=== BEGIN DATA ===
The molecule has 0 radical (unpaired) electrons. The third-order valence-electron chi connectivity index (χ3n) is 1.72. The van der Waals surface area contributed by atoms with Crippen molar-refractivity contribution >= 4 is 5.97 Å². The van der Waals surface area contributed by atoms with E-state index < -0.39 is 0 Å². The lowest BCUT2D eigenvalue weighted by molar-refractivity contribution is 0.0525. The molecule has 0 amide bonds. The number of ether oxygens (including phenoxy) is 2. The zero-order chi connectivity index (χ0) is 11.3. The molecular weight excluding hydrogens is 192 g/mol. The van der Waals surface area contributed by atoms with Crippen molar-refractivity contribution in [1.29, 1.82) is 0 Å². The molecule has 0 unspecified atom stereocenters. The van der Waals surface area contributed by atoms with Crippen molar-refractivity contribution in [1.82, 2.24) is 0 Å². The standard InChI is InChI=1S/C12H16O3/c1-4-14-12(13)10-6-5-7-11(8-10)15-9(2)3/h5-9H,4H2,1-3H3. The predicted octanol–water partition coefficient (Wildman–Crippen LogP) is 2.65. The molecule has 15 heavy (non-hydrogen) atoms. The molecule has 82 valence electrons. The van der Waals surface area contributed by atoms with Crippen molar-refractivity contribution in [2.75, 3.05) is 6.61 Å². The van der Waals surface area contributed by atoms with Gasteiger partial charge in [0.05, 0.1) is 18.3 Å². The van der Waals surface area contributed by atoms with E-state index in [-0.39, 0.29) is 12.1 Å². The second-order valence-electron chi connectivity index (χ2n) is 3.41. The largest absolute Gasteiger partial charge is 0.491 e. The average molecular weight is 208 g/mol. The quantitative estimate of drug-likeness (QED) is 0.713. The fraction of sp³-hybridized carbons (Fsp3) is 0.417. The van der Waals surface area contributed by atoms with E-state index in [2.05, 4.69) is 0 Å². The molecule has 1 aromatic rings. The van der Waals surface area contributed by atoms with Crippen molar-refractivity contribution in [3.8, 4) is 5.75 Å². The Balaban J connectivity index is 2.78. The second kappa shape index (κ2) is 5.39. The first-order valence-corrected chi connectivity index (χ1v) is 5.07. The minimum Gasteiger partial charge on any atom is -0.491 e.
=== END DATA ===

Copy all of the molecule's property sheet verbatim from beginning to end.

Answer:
The molecule has 0 radical (unpaired) electrons. The third-order valence-electron chi connectivity index (χ3n) is 1.72. The van der Waals surface area contributed by atoms with Crippen molar-refractivity contribution >= 4 is 5.97 Å². The van der Waals surface area contributed by atoms with E-state index < -0.39 is 0 Å². The lowest BCUT2D eigenvalue weighted by molar-refractivity contribution is 0.0525. The molecule has 0 amide bonds. The number of ether oxygens (including phenoxy) is 2. The zero-order chi connectivity index (χ0) is 11.3. The molecular weight excluding hydrogens is 192 g/mol. The van der Waals surface area contributed by atoms with Crippen molar-refractivity contribution in [1.29, 1.82) is 0 Å². The molecule has 0 unspecified atom stereocenters. The van der Waals surface area contributed by atoms with Crippen molar-refractivity contribution in [1.82, 2.24) is 0 Å². The standard InChI is InChI=1S/C12H16O3/c1-4-14-12(13)10-6-5-7-11(8-10)15-9(2)3/h5-9H,4H2,1-3H3. The predicted octanol–water partition coefficient (Wildman–Crippen LogP) is 2.65. The molecule has 15 heavy (non-hydrogen) atoms. The molecule has 82 valence electrons. The van der Waals surface area contributed by atoms with Crippen molar-refractivity contribution in [2.75, 3.05) is 6.61 Å². The van der Waals surface area contributed by atoms with Gasteiger partial charge in [0.05, 0.1) is 18.3 Å². The van der Waals surface area contributed by atoms with E-state index in [-0.39, 0.29) is 12.1 Å². The second-order valence-electron chi connectivity index (χ2n) is 3.41. The largest absolute Gasteiger partial charge is 0.491 e. The average molecular weight is 208 g/mol. The quantitative estimate of drug-likeness (QED) is 0.713. The fraction of sp³-hybridized carbons (Fsp3) is 0.417. The van der Waals surface area contributed by atoms with E-state index in [2.05, 4.69) is 0 Å². The molecule has 1 aromatic rings. The van der Waals surface area contributed by atoms with Crippen molar-refractivity contribution in [3.8, 4) is 5.75 Å². The Balaban J connectivity index is 2.78. The second kappa shape index (κ2) is 5.39. The first-order valence-corrected chi connectivity index (χ1v) is 5.07. The minimum Gasteiger partial charge on any atom is -0.491 e.